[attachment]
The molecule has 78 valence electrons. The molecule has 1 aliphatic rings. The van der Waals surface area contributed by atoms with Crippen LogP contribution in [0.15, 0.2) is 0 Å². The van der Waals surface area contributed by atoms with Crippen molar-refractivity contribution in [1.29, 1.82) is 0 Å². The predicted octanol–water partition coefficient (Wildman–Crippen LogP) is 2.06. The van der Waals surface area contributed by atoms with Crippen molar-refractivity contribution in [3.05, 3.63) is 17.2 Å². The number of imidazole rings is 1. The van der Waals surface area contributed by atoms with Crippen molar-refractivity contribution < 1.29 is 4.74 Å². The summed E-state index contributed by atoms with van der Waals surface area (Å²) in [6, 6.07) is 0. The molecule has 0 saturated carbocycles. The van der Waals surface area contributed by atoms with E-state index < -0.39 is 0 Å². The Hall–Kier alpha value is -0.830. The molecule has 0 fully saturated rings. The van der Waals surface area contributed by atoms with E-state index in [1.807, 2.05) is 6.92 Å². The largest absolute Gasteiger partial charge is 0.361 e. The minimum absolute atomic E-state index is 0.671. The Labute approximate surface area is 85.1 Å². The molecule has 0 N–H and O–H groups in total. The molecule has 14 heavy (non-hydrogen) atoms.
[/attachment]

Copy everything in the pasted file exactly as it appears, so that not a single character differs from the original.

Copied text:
The molecule has 78 valence electrons. The molecule has 1 aliphatic rings. The van der Waals surface area contributed by atoms with Crippen LogP contribution in [0.15, 0.2) is 0 Å². The van der Waals surface area contributed by atoms with Crippen molar-refractivity contribution in [1.29, 1.82) is 0 Å². The predicted octanol–water partition coefficient (Wildman–Crippen LogP) is 2.06. The van der Waals surface area contributed by atoms with Crippen molar-refractivity contribution in [3.05, 3.63) is 17.2 Å². The number of imidazole rings is 1. The van der Waals surface area contributed by atoms with Crippen molar-refractivity contribution < 1.29 is 4.74 Å². The summed E-state index contributed by atoms with van der Waals surface area (Å²) in [6, 6.07) is 0. The molecule has 0 saturated carbocycles. The van der Waals surface area contributed by atoms with E-state index < -0.39 is 0 Å². The Hall–Kier alpha value is -0.830. The molecule has 0 fully saturated rings. The van der Waals surface area contributed by atoms with E-state index in [1.807, 2.05) is 6.92 Å². The largest absolute Gasteiger partial charge is 0.361 e. The minimum absolute atomic E-state index is 0.671. The Labute approximate surface area is 85.1 Å². The molecule has 0 N–H and O–H groups in total. The molecule has 14 heavy (non-hydrogen) atoms.